The Jacaranda Propaganda. You’ve probably heard about it or come across the Hashtag Jacaranda Propaganda (#JacaradaPropaganda) on Social Media. Better yet, you may have spotted the purple Jacaranda flowers shining in the sun and littering the ground in your neighborhood. Yes, the#JacarandaPropaganda is about nature showing off through blooming Jacarandas. In Kenya, they bloom in September through to late September.
Jacarandas are an exotic blessing that was left behind by the British at the end of their colonial rule of the country and by extension, Africa. As such, they are mostly found in areas previously occupied by whites-you will not spot a Jacaranda tree in the wild. You’ll spot Jacaranda’s in Kenya's urban areas of Nairobi, Nakuru, Nanyuki, Nyeri, Kiambu, Limuru, Tigoni, Murang'a, Timau, Eldoret, Kakamega, Naivasha, Kisumu and everywhere else the British settled or administered in the early-mid 1900s.
Jacarandas are attributed to Allan Cunningham, a British explorer and botanist who introduced this ornamental tree into the British psyche. The breed was then exported to Rhodesia, and then spread across the rest of the British colony in Africa. Across the continent, in the former colonies of Britain, #JacarandaPropaganda is something people look forward to.
In South Africa for example, in Pretoria, there are an estimated70,000 jacaranda trees that bloom in spring every year. This has earned the city Jacaranda City moniker. Here, you will even spot the rare white Jacarandas. On Herbert Baker Street in Groenkloof, there are about one hundred rare white Jacarandas. Annually, in October, hundreds of Japanese retirees fly in to see this profusion of purple.
Back home, Jacaranda trees are attributed to one Frank Walter Jameson aka Jim Jameson, aka Jacaranda Jim. Jacaranda Jim was Kenya’s Town Planning Consultant in 1926 with a mandate to supervise town planning. Being a Jacaranda tree lover and given his position, Jim planted as many Jacaranda trees as he possibly could.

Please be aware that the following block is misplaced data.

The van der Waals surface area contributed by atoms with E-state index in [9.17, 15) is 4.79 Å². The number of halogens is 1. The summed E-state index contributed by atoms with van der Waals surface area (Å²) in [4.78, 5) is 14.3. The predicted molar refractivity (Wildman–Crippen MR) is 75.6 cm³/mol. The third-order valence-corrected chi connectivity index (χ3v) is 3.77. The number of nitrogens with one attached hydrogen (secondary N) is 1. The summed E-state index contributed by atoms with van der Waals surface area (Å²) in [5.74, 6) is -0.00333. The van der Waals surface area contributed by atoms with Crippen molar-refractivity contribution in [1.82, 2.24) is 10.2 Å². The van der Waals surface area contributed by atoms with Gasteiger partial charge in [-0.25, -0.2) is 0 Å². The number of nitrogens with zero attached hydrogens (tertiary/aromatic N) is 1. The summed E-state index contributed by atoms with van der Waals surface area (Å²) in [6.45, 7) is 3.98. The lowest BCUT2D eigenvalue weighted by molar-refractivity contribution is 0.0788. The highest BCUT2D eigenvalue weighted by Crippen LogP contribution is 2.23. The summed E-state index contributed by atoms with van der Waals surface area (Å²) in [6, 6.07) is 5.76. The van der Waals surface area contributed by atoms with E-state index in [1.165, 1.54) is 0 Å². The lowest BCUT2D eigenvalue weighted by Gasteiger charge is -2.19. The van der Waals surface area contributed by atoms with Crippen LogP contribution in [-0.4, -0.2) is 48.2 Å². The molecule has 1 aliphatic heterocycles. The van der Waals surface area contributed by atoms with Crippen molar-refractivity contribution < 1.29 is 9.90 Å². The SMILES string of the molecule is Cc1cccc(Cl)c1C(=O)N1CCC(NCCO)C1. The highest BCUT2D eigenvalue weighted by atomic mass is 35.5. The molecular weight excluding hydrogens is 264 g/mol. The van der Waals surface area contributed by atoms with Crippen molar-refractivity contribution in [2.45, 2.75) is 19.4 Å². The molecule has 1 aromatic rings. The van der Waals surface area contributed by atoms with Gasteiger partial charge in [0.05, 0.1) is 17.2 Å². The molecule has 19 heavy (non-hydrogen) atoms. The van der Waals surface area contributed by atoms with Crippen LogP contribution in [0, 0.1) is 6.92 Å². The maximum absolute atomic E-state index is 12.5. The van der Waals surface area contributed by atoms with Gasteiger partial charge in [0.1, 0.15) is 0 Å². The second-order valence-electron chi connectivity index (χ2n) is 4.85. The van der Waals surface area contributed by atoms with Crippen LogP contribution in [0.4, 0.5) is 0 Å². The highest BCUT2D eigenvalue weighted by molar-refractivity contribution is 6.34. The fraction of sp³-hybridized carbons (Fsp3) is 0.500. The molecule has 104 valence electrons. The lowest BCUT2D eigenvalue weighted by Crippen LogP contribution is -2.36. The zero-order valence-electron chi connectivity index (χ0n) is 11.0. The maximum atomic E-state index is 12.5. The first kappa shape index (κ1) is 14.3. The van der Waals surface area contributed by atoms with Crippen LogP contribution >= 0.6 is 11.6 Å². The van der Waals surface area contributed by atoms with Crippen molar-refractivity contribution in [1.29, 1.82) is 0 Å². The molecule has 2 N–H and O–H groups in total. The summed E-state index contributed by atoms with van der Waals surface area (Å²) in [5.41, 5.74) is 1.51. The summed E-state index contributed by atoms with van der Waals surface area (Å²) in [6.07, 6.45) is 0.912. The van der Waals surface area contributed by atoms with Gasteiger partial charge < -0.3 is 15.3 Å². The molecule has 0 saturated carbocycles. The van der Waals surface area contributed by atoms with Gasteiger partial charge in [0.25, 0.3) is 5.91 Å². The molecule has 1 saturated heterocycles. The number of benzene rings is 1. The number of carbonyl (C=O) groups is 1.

In 2016, #JacarandaPropaganda started gaining popularity on social media in Kenya. When Jacaranda trees in Nairobi started to bloom to a seismic hue of purple in, KOT started taking shots of them and posting on Twitter complete with the Hashtag.
The trend has continued gaining popularity among Kenyans. The photos shared are just breathtaking and have even sparked conversations around preserving the environment for future generations. Sadly, most of the Jacaranda trees in the country have been cut down and we may not experience the blooming glory as Jim Jacaranda intended. But seeing that the hashtag is picking fast, there is hope that we can preserve the remaining pieces and even plant more. If not for us, as Jacarandas take 7 to 14 years to grow enough to bloom, for future generations.
In the meantime, go out there, bask in the purple goodness, take photos and join in the #JacarandaPropaganda bandwagon and feel free to tag us on Facebook, Twitter and Instagram . Take time to look and enjoy the scenery of purple while it lasts. Then let's wait for next year and do it all over again!